Wendy Coburn: Silent Spring

  • ©2008, Wendy Coburn, Silent Spring


    Silent Spring

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    47 x 16.5 x 14 cm

Artist Statement:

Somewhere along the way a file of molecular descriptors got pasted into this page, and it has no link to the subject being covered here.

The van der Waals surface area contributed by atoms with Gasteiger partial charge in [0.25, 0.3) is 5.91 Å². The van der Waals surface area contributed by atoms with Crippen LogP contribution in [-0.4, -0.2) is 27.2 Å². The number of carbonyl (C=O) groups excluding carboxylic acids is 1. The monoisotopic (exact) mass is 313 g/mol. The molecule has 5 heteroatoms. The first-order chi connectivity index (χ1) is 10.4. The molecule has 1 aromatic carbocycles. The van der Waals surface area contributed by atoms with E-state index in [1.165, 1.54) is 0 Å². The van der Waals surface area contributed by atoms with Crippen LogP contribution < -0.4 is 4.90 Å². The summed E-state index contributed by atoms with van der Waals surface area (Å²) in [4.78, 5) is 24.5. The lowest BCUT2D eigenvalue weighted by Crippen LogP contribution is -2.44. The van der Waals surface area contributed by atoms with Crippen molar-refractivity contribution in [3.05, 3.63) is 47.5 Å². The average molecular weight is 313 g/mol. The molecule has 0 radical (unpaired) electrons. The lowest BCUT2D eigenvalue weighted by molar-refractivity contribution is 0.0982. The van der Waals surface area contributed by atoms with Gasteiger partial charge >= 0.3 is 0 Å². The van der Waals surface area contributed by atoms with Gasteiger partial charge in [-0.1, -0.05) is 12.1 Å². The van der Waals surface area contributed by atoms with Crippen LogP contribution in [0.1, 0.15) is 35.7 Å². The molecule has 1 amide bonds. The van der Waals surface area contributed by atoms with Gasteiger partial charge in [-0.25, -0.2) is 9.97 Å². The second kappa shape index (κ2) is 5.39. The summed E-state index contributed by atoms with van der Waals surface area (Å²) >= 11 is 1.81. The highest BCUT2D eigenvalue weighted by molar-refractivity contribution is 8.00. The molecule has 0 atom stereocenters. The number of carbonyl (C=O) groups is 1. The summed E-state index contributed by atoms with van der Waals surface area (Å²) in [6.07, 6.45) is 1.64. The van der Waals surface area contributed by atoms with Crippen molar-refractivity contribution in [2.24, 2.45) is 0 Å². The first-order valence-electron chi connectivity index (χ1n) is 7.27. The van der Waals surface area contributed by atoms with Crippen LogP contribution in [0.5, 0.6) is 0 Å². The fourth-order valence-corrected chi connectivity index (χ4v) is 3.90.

Somewhere between 2005 and 2007, Wendy Coburn found a consumer-grade pesticide sprayer in her neighbourhood. It was an elegant machine, with a wooden-handled pump and silhouettes of numerous species of insects mapped over the barrel. For Coburn, “It was a beautiful object that claimed no discretion or bias in its task.” With as much attention to detail and terrible beauty the artist has replicated the spray gun in bronze. Titled Silent Spring, the sculpture is directly inspired by Rachel Carson’s germinal 1962 text of the same name. With remarkable foresight Carson warned of the dangers of synthetic pesticides, and in fact referred to the chemicals as biocides for they were toxic to all living beings. A prescient allegory comprises the first chapter of Silent Spring. Titled Fable for Tomorrow, it tells the story of a vibrant country village whose children and elders, meadows, creeks and skies, fall prey to a strange silence as a white dust covers the countryside. Coburn redirects this story to her own community. Fearing for her loved ones, she etched the names of friends and family across the spray gun equating her human companions with the endangered lives insects, animals and  botanicals that Carson so vigorously defended.

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